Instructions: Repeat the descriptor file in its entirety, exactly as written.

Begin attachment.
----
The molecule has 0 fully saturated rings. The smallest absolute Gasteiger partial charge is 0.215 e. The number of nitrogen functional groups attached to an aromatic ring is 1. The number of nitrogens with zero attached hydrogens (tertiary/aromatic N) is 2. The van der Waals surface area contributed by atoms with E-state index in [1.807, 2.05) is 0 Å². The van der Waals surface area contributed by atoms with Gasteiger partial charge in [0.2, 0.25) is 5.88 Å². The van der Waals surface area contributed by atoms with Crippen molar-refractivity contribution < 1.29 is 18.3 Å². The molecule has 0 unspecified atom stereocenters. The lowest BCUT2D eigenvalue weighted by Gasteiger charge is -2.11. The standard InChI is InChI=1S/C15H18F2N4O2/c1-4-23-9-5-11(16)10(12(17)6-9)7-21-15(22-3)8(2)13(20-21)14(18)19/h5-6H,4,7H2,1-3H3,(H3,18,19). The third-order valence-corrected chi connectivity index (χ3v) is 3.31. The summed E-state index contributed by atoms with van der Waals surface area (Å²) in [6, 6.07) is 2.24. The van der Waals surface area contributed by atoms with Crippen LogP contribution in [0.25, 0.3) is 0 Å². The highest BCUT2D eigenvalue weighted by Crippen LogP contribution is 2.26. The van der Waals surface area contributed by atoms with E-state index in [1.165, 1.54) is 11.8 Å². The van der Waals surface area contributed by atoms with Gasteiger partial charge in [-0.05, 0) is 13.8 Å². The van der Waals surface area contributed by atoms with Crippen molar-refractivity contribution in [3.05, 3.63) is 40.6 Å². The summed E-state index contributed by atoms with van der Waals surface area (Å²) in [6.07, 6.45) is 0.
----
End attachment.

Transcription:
The molecule has 0 fully saturated rings. The smallest absolute Gasteiger partial charge is 0.215 e. The number of nitrogen functional groups attached to an aromatic ring is 1. The number of nitrogens with zero attached hydrogens (tertiary/aromatic N) is 2. The van der Waals surface area contributed by atoms with E-state index in [1.807, 2.05) is 0 Å². The van der Waals surface area contributed by atoms with Gasteiger partial charge in [0.2, 0.25) is 5.88 Å². The van der Waals surface area contributed by atoms with Crippen molar-refractivity contribution < 1.29 is 18.3 Å². The molecule has 0 unspecified atom stereocenters. The lowest BCUT2D eigenvalue weighted by Gasteiger charge is -2.11. The standard InChI is InChI=1S/C15H18F2N4O2/c1-4-23-9-5-11(16)10(12(17)6-9)7-21-15(22-3)8(2)13(20-21)14(18)19/h5-6H,4,7H2,1-3H3,(H3,18,19). The third-order valence-corrected chi connectivity index (χ3v) is 3.31. The summed E-state index contributed by atoms with van der Waals surface area (Å²) in [6, 6.07) is 2.24. The van der Waals surface area contributed by atoms with Crippen LogP contribution in [0.25, 0.3) is 0 Å². The highest BCUT2D eigenvalue weighted by Crippen LogP contribution is 2.26. The van der Waals surface area contributed by atoms with E-state index in [1.165, 1.54) is 11.8 Å². The van der Waals surface area contributed by atoms with Gasteiger partial charge in [-0.05, 0) is 13.8 Å². The van der Waals surface area contributed by atoms with Crippen molar-refractivity contribution in [3.05, 3.63) is 40.6 Å². The summed E-state index contributed by atoms with van der Waals surface area (Å²) in [6.07, 6.45) is 0.